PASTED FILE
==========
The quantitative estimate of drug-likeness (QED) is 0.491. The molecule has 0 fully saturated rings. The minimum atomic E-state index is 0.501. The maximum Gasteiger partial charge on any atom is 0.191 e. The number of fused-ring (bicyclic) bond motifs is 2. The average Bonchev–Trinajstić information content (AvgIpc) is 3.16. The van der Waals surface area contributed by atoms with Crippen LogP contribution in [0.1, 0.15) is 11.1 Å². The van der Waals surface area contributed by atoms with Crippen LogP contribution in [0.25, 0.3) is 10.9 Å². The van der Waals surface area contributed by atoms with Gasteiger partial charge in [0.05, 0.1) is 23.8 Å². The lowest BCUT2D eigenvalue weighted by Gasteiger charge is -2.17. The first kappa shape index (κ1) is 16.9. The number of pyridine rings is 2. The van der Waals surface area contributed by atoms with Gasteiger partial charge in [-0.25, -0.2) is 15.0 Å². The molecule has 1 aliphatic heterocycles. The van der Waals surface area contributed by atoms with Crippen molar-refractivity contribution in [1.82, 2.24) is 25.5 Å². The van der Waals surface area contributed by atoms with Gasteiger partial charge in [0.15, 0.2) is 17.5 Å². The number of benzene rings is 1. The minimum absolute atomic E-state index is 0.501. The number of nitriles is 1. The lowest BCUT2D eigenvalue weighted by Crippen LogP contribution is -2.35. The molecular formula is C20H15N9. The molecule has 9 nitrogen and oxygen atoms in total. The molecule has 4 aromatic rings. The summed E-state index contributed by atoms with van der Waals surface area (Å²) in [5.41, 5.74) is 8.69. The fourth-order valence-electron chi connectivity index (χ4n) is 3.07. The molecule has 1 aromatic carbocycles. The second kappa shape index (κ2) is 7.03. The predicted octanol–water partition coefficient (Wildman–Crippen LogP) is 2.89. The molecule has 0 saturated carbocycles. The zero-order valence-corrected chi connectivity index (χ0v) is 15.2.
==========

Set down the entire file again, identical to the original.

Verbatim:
The quantitative estimate of drug-likeness (QED) is 0.491. The molecule has 0 fully saturated rings. The minimum atomic E-state index is 0.501. The maximum Gasteiger partial charge on any atom is 0.191 e. The number of fused-ring (bicyclic) bond motifs is 2. The average Bonchev–Trinajstić information content (AvgIpc) is 3.16. The van der Waals surface area contributed by atoms with Crippen LogP contribution in [0.1, 0.15) is 11.1 Å². The van der Waals surface area contributed by atoms with Crippen LogP contribution in [0.25, 0.3) is 10.9 Å². The van der Waals surface area contributed by atoms with Gasteiger partial charge in [0.05, 0.1) is 23.8 Å². The lowest BCUT2D eigenvalue weighted by Gasteiger charge is -2.17. The first kappa shape index (κ1) is 16.9. The number of pyridine rings is 2. The van der Waals surface area contributed by atoms with Gasteiger partial charge in [-0.25, -0.2) is 15.0 Å². The molecule has 1 aliphatic heterocycles. The van der Waals surface area contributed by atoms with Crippen molar-refractivity contribution in [1.82, 2.24) is 25.5 Å². The van der Waals surface area contributed by atoms with Gasteiger partial charge in [0.15, 0.2) is 17.5 Å². The number of benzene rings is 1. The minimum absolute atomic E-state index is 0.501. The number of nitriles is 1. The lowest BCUT2D eigenvalue weighted by Crippen LogP contribution is -2.35. The molecular formula is C20H15N9. The molecule has 9 nitrogen and oxygen atoms in total. The molecule has 4 aromatic rings. The summed E-state index contributed by atoms with van der Waals surface area (Å²) in [5.41, 5.74) is 8.69. The fourth-order valence-electron chi connectivity index (χ4n) is 3.07. The molecule has 1 aromatic carbocycles. The second kappa shape index (κ2) is 7.03. The predicted octanol–water partition coefficient (Wildman–Crippen LogP) is 2.89. The molecule has 0 saturated carbocycles. The zero-order valence-corrected chi connectivity index (χ0v) is 15.2.